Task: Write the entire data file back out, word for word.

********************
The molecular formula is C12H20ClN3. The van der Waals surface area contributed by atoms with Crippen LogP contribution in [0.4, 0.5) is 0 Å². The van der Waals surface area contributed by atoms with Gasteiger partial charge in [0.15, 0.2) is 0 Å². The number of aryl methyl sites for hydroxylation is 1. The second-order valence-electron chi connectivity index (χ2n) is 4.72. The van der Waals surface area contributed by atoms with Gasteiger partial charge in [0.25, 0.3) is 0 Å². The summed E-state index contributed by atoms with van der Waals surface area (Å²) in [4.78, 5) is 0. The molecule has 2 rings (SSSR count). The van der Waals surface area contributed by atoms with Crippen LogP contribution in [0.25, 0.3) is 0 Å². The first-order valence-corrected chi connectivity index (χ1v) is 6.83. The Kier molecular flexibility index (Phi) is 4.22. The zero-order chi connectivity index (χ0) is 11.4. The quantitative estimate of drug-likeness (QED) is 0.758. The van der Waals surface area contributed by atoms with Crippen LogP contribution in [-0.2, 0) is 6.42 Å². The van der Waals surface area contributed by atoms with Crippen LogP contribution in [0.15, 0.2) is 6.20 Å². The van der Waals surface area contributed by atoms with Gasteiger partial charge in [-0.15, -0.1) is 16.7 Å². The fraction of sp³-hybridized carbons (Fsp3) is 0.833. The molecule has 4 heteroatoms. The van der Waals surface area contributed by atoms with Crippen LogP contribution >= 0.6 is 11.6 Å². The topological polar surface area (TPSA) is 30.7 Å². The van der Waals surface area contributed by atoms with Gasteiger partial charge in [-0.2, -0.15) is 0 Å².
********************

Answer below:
The molecular formula is C12H20ClN3. The van der Waals surface area contributed by atoms with Crippen LogP contribution in [0.4, 0.5) is 0 Å². The van der Waals surface area contributed by atoms with Gasteiger partial charge in [0.15, 0.2) is 0 Å². The number of aryl methyl sites for hydroxylation is 1. The second-order valence-electron chi connectivity index (χ2n) is 4.72. The van der Waals surface area contributed by atoms with Gasteiger partial charge in [0.25, 0.3) is 0 Å². The summed E-state index contributed by atoms with van der Waals surface area (Å²) in [4.78, 5) is 0. The molecule has 2 rings (SSSR count). The van der Waals surface area contributed by atoms with Crippen LogP contribution in [0.25, 0.3) is 0 Å². The first-order valence-corrected chi connectivity index (χ1v) is 6.83. The Kier molecular flexibility index (Phi) is 4.22. The zero-order chi connectivity index (χ0) is 11.4. The quantitative estimate of drug-likeness (QED) is 0.758. The van der Waals surface area contributed by atoms with Crippen LogP contribution in [-0.2, 0) is 6.42 Å². The van der Waals surface area contributed by atoms with Crippen LogP contribution in [0.15, 0.2) is 6.20 Å². The van der Waals surface area contributed by atoms with Gasteiger partial charge in [-0.15, -0.1) is 16.7 Å². The fraction of sp³-hybridized carbons (Fsp3) is 0.833. The molecule has 4 heteroatoms. The van der Waals surface area contributed by atoms with Crippen LogP contribution >= 0.6 is 11.6 Å². The topological polar surface area (TPSA) is 30.7 Å². The van der Waals surface area contributed by atoms with Gasteiger partial charge in [-0.2, -0.15) is 0 Å².